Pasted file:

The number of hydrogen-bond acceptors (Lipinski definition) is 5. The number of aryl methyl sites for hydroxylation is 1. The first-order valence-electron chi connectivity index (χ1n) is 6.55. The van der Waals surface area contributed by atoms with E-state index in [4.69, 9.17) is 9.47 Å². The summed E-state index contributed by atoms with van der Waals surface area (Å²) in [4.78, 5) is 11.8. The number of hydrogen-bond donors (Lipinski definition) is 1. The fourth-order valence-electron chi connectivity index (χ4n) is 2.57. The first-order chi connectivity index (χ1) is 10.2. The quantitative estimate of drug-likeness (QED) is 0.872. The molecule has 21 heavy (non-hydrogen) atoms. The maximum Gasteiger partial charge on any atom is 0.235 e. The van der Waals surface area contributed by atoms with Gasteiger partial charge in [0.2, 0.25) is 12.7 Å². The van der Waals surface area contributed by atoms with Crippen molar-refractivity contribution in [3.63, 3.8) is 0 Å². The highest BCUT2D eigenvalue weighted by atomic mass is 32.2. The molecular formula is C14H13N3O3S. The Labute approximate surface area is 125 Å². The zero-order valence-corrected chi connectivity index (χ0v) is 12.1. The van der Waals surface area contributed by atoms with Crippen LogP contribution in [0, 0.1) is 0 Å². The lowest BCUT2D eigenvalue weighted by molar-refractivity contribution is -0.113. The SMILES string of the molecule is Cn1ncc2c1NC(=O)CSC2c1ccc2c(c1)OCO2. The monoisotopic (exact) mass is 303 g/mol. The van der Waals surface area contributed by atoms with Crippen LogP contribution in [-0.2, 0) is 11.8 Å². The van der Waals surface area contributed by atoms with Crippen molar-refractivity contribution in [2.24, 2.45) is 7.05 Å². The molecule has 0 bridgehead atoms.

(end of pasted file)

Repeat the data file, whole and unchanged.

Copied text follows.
The number of hydrogen-bond acceptors (Lipinski definition) is 5. The number of aryl methyl sites for hydroxylation is 1. The first-order valence-electron chi connectivity index (χ1n) is 6.55. The van der Waals surface area contributed by atoms with E-state index in [4.69, 9.17) is 9.47 Å². The summed E-state index contributed by atoms with van der Waals surface area (Å²) in [4.78, 5) is 11.8. The number of hydrogen-bond donors (Lipinski definition) is 1. The fourth-order valence-electron chi connectivity index (χ4n) is 2.57. The first-order chi connectivity index (χ1) is 10.2. The quantitative estimate of drug-likeness (QED) is 0.872. The molecule has 21 heavy (non-hydrogen) atoms. The maximum Gasteiger partial charge on any atom is 0.235 e. The van der Waals surface area contributed by atoms with Gasteiger partial charge in [0.2, 0.25) is 12.7 Å². The van der Waals surface area contributed by atoms with Crippen molar-refractivity contribution in [3.63, 3.8) is 0 Å². The highest BCUT2D eigenvalue weighted by atomic mass is 32.2. The molecular formula is C14H13N3O3S. The Labute approximate surface area is 125 Å². The zero-order valence-corrected chi connectivity index (χ0v) is 12.1. The van der Waals surface area contributed by atoms with Crippen LogP contribution in [0, 0.1) is 0 Å². The lowest BCUT2D eigenvalue weighted by molar-refractivity contribution is -0.113. The SMILES string of the molecule is Cn1ncc2c1NC(=O)CSC2c1ccc2c(c1)OCO2. The monoisotopic (exact) mass is 303 g/mol. The van der Waals surface area contributed by atoms with Crippen LogP contribution in [-0.2, 0) is 11.8 Å². The van der Waals surface area contributed by atoms with Crippen molar-refractivity contribution in [2.24, 2.45) is 7.05 Å². The molecule has 0 bridgehead atoms.